I’ve been wondering recently about investment returns of wealthy colleges. For example, NPR’s most emailed story right now is on advice from Yale’s investment “wiz”. He earned a 28% return on Yale’s investment last year, and has averaged around 17% return. Here’s the thing: aren’t rates of return tied to risk? Am I crazy? I thought that the higher return, the higher risk (in general) you were assuming. So are these super elite universities assuming lots of risk with their endowments? If so, isn’t just a matter of time before the risk “cashes in” and the endowments take a pretty hard hit? Or are these folks really wizzes? I don’t get it. I’m not sure why I’m thinking about this. I don’t have much money to invest. And in terms of thinking about these endowments, this is a fairly minor question (the more major one, in my mind, is why they’re not using them to transform the class distribution of their institutions).

8 thoughts on “risk”

  1. one possibility is that alumni could be gifting insider trading to the universities (in which case it is not risk). another possibility is that is risk but the treasurers are trusting that they are insured by the likelihood of an alumni bailout. i guess the only alternative possibility is that the efficient markets hypothesis doesn’t apply to the ivy.


  2. **Nerd alert**

    I saw the title “risk” on this post and an immediate flash of excitement passed through me as I imagined you were going to offer some commentary on one of my favorite board games.

    P.S. If anyone ever needs advice on which edition of Risk to buy, I have some very strong opinions.


  3. I think the answer is that institutions with humongous endowments have access to some high-yield investment opportunities that less wealthy institutions do not. Not all of them have to hit, but when some of them do, the payoff can be substantial.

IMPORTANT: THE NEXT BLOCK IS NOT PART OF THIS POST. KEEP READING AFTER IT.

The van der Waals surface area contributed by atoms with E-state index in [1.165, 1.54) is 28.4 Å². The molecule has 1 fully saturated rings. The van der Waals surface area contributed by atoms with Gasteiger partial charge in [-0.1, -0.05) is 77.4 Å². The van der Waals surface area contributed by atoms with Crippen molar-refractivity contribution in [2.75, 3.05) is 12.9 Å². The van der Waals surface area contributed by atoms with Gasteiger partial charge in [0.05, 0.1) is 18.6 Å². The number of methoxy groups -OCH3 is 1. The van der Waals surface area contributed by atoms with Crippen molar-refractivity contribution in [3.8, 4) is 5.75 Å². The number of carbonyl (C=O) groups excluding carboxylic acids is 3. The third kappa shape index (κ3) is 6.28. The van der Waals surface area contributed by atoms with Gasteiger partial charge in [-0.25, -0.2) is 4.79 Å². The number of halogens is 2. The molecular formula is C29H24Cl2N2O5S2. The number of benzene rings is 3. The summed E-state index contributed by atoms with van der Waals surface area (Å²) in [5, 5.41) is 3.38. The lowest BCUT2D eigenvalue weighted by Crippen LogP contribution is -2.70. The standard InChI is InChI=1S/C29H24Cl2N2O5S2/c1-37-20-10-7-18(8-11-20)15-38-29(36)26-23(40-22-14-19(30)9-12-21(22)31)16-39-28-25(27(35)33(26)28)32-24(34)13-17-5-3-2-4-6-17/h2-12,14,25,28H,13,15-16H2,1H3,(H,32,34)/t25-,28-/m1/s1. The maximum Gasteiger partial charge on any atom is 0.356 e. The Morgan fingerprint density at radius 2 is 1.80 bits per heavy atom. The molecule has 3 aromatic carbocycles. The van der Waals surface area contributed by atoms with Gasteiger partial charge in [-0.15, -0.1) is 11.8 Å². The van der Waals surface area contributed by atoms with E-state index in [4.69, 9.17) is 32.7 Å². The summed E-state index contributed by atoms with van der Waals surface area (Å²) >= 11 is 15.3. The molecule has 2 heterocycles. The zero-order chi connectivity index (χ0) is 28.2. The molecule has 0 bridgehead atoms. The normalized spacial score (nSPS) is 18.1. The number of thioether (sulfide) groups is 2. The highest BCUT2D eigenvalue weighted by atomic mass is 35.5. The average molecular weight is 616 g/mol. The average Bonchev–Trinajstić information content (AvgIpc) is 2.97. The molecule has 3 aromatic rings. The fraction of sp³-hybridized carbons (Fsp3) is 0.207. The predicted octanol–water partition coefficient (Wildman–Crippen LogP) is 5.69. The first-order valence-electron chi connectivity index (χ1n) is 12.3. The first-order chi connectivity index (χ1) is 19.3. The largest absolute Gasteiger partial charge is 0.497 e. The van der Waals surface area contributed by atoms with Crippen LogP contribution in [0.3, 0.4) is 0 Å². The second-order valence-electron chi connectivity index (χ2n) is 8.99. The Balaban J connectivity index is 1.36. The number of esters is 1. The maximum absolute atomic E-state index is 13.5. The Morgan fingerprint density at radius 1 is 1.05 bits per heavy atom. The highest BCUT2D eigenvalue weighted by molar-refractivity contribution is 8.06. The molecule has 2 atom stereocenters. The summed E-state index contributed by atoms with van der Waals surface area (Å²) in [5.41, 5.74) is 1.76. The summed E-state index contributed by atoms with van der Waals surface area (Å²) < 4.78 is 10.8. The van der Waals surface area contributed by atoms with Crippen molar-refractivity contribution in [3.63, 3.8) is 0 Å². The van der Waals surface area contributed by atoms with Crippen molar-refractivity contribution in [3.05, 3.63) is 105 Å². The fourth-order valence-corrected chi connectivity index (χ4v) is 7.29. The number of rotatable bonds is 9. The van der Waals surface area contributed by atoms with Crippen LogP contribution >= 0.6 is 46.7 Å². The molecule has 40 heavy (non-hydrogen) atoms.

4. Well, I could be way off, but Swensen is kinda famous for being a lazy fund proponent – you can see p. 2 for the allocations for the Yale fund. Add in Kibitzer2’s correct point – that Yale has access to private equity deals which had until this past year been ridiculously lucrative, and there you have it.

    With few exceptions (and Swensen may indeed be one of them), endowment managers are sheep to Wall Street wolves. Ditto your city/state pension fund manager. They are very very smart, to be sure, but the resources needed to have knowledgeable oversight of contemporary finance are beyond most people. In fact, I had meant to post about what much more often happens to fund managers who invest in Wall Street.


  5. On your broader question about altering the class distribution … many (most? all?) Ivy’s are using their endowments — or, more accurately, increasing the payout of their endowments — to pay for the no-loan financial aid packages for undergraduates from poor-to-modest socioeconomic backgrounds.


  6. Actually, I really like Settlers, too (although I can never get enough brick!). But nothing serves to underscore the futility of war like Risk (or the far more complex “Axis and Allies”).


  7. In any single investment there is likely to be a tradeoff between risk and its expected rate of return. People are willing to accept a lower predicted rate of return if the variance of the rate of return is lower.

    But if you split your money between two stocks, both of which are high-risk, high-return, you end up an investment that is somewhat lower in risk, but still has a high expected return. How much lower in risk depends on how highly correlated the performance of the two stocks are.


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